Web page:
|Harry Rankin - 1987|
Insomnia can obsessively start me into thinking stuff that would be better to let go and then do my best to get a good night’s sleep. But tonight it was not to be.
I am a member of an on-line group of photographers that own Fuji digital cameras (I have an X-E1 and an XE-3). It is the state of photography these days that the bulk of the photographs taken by these chaps consists of perfect and pristine landscapes with dramatic skies and rushing streams.
Because I pride on the fact that I am a portrait photographer I think that in a darkened room being exposed to hundreds of projections of these perfections my insomnia would be cured on the spot.
Not all those photographs are rushing brooks. Many are street shots forming part of a branch of photography called Street Photography. A pioneer was the Frenchman Henri Cartier-Bresson. With his Leica III-F he recorded Parisians and Frenchies elsewhere mostly unaware of his presence. Should it be possible for Mr. Cartier- Bresson (now dead) to hop on a time machine and come to our fair Vancouver I guarantee he would be applying for employment insurance within a month. Everybody has a camera or a phone and everybody now snaps in the streets.
For me the humanity of a portrait is the only way to stand out in this crowd of nature perfection and street boredom.
In the early 19th century the invention of photography brought affirmations that painting and art were dead as they could not reveal the detailed reality of the photograph. Fortunately this was not to be and Impressionists with their fuzzy paintings kept art alive.
Some of those photographers stationed their cameras in front of dying persons in the hope of capturing (unlike its 21st century digital use this was right on the money) the spirit or soul of the human leaving the body as seen in the eyes. But this, we know was impossible. For a second the person was alive and then in an uncapturable instant the person was dead.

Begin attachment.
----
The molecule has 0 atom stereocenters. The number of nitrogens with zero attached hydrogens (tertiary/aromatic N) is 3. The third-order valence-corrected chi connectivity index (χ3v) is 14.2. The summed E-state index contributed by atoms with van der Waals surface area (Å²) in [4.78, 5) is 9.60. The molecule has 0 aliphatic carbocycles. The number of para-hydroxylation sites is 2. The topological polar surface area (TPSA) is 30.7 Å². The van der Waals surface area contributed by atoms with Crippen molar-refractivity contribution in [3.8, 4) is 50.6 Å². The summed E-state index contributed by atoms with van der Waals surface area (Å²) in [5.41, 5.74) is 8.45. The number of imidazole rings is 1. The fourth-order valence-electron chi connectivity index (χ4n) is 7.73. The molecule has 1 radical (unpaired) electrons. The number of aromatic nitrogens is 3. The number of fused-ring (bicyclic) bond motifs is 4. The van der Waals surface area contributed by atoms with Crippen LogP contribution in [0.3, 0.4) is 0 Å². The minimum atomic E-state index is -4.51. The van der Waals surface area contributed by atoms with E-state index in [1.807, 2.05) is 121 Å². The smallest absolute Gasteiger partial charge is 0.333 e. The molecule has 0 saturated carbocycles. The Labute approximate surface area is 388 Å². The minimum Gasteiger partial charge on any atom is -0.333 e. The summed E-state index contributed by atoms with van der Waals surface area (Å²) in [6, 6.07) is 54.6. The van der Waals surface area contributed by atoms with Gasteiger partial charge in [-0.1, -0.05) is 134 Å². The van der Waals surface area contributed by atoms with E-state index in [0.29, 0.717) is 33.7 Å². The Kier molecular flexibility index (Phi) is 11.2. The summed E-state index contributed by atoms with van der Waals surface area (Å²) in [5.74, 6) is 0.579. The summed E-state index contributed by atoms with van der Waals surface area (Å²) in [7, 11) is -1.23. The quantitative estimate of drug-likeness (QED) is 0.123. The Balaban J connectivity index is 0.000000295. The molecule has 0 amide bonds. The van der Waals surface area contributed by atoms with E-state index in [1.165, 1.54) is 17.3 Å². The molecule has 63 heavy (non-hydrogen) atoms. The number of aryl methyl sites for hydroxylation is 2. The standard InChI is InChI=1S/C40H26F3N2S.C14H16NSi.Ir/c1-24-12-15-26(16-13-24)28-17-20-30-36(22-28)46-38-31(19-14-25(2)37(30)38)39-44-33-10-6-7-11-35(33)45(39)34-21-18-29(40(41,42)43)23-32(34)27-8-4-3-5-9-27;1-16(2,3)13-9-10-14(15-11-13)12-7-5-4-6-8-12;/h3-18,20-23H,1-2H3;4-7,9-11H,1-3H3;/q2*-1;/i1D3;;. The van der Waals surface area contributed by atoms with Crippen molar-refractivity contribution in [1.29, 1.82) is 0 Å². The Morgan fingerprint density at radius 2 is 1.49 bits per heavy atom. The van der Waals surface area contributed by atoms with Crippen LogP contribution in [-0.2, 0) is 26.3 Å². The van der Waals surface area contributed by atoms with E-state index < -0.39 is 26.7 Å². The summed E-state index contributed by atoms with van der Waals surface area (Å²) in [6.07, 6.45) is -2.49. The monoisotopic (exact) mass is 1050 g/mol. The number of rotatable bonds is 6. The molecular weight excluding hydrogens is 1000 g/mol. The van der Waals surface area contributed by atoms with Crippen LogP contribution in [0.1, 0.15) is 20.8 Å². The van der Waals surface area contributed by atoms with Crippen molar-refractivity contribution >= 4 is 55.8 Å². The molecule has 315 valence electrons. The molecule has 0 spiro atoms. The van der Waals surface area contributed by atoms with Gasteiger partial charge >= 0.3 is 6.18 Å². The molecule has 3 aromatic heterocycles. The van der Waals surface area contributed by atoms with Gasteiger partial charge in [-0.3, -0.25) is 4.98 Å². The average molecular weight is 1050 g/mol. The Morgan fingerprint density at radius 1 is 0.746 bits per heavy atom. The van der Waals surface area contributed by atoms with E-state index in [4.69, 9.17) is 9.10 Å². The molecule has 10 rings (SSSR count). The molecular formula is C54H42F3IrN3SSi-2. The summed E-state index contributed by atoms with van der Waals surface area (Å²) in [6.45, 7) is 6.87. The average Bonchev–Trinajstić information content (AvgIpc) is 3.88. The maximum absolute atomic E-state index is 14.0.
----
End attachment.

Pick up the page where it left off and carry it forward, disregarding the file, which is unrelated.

But this impossible phenomenon can be looked at another way.
Many years ago on assignment to photograph Mike Harcourt (former Vancouver Alderman, Mayor and Premier) I tried to photograph his young son. The boy began to cry and ran away. I was told by his father that he thought I would steal his life.
Reality for Plato was outside a cave. Inside it men, chained to a stone bench stared at a wall. The reality from the outside was reflected on that wall but filtered through a large fire behind the men. Colours inside were muted. Real greens and blues were outside. These colours were absolutes. They were ideals, ideas and not ideas of.
Another modern writer and perhaps philosopher, Aldous Huxley thought and wrote in The Doors of Perception & Heaven and Hell that our brain has filters that prevent and thus protect us from stark reality. Drugs can temporarily remove them to our peril.
I believe that a good portrait, particularly one with eye contact and seen even years after it was taken and by the photographer who took it (me!) in some strange way is a vision of the essence of that person. It is an instant in which I can see his (Alderman Harry Rankin) soul, his spirit, that quirk of life that those photographers of the 19th century could not grasp at the moment of death of their subject.
And best of all even though Harry Rankin is dead, in this portrait, I can see life. It is there.